In just 9 days I will be 40. The past few months of approach have been interesting and I have vacillated between panic and disbelief, and the promise and power of what is to come. Finally, I have settled into the promise side and I am ready to embrace the beginning of a new decade.
The approach to this milestone causes great reflection and somehow life focuses into proper perspective. It seems that the one way I can sum it up is, to work smarter, not harder. We’ve all heard this, but it seems like we don’t actually do it. I think it applies to life in general.
I am happy to oblige you with an amusing example:
Every summer I put up a small pool in my back yard to help beat the heat of the southern summer and to give my little doggie a place to get exercise. Lacey and I, and occasionally a friend or two, really enjoy that little oasis.
Of course I have lounge rafts to float on. Lie back, relax, soak up some sun, enjoy a cool drink. AHHH. Lacey even has her very own float.
When the end of summer rolls around, it is always sad to tear down the pool. Once it is down, I am left with all these floats to deflate and pack away for the season.
Normally I use my manual pump, reverse the valve, and work myself to death to get all the air sucked out of those pool toys. This is a lot of work, it is frustrating, and it is a time suck.
This year it finally occurred to me that I should just open the valves and let them sit there a few days. Sure enough (DUH) they deflated almost completely on their own, and all I had to do was give it time and let it happen naturally. It then only took a small effort and a few minutes to deflate the floats enough to fold them and properly pack them away.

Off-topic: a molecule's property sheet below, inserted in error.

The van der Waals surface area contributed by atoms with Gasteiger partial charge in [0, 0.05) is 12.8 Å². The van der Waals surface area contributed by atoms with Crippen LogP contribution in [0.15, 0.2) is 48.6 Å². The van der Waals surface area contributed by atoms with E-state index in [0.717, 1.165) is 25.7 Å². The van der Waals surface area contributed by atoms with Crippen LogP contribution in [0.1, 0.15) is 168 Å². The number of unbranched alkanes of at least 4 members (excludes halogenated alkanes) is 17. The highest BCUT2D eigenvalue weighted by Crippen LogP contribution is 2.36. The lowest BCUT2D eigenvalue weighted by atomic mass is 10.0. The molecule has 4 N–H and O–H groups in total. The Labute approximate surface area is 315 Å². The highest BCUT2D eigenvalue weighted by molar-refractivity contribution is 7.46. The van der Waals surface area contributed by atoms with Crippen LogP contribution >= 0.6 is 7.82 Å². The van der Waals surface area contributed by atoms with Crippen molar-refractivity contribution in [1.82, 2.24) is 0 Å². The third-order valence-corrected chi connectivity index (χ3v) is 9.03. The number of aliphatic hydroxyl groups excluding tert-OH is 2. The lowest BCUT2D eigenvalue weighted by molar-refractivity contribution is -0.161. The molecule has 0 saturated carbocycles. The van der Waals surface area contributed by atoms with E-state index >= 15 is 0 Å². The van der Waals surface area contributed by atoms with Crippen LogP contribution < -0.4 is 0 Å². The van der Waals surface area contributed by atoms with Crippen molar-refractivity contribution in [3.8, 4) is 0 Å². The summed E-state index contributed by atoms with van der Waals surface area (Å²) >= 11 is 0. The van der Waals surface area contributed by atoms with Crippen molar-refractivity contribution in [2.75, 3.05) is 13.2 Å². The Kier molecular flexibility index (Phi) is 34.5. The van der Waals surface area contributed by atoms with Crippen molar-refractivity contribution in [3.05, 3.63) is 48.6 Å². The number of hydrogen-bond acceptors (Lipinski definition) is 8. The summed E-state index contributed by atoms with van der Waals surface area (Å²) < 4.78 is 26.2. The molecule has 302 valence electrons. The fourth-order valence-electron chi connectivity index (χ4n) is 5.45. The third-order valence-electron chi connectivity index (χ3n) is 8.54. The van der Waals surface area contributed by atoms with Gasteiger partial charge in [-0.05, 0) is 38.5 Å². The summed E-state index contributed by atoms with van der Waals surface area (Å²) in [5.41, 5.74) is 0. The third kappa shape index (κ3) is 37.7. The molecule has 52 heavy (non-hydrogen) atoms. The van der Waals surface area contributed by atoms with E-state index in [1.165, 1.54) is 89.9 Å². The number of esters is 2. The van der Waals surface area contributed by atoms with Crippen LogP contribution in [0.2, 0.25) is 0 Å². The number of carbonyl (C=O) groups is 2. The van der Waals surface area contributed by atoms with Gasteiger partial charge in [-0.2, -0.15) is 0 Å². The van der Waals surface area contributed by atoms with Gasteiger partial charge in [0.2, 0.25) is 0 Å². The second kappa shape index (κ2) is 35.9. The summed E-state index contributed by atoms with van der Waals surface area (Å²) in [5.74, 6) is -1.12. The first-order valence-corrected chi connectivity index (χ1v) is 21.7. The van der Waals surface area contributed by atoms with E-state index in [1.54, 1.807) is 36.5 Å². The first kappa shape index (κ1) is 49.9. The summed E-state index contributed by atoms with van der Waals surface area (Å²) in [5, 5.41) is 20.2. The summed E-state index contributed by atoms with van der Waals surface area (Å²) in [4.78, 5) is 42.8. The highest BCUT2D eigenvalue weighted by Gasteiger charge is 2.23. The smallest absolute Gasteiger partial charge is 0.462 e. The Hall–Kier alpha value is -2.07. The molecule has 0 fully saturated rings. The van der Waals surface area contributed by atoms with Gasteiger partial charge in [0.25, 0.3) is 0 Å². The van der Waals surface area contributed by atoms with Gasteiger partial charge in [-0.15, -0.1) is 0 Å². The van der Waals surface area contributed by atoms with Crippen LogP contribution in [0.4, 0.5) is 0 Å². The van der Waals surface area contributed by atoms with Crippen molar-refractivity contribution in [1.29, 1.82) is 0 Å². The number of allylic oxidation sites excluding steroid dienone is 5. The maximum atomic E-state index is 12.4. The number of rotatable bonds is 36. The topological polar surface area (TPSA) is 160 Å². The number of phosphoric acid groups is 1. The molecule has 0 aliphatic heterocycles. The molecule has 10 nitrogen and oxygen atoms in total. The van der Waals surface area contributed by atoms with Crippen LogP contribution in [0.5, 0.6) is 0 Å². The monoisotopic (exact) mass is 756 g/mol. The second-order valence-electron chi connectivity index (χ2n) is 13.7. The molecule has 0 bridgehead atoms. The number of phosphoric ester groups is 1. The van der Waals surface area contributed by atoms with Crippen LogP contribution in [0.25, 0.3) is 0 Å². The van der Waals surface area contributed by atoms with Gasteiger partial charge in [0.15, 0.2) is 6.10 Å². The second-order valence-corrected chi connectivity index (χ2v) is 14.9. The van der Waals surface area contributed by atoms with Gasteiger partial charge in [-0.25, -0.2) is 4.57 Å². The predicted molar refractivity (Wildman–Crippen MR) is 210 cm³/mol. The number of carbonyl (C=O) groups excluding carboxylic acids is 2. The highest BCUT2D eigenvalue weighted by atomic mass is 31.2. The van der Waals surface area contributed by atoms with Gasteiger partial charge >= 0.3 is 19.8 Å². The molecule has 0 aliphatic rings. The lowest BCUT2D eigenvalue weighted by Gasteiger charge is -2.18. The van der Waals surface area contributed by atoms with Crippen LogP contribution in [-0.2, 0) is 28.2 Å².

Why had I spent all that time in frustration all those years working harder when I could have just worked smarter to accomplish the same goal?
Time is an asset, but we seem to let it control us.
Perhaps rather than scheduling ourselves to death, we should leave some time for spontaneity, creativity and progress. Perhaps our list of tasks really aren’t as important as we think they are, and some of them should be treated with less stress and more patience.
So, let’s stop working ourselves up into a manic frenzy trying to force things that should be cultivated and left to grow or dissolve organically. In this day of instant access to everything, let us remember that good things take time. That good things deserve time. Let’s remember that the most important part of life is that we don’t waste time, but use it to our advantage to strengthen ourselves, others and our relationships with God and one another.
The challenge: To keep that “To Do” list but to make sure it doesn’t control you. Let your love for yourself and others take the wheel.
Take back your life and let time work for you rather than against you.
You are only promised right now! Make the most of it!
“So teach us to number our days, that we may apply our hearts unto wisdom.”
Psalm 90:12 KJV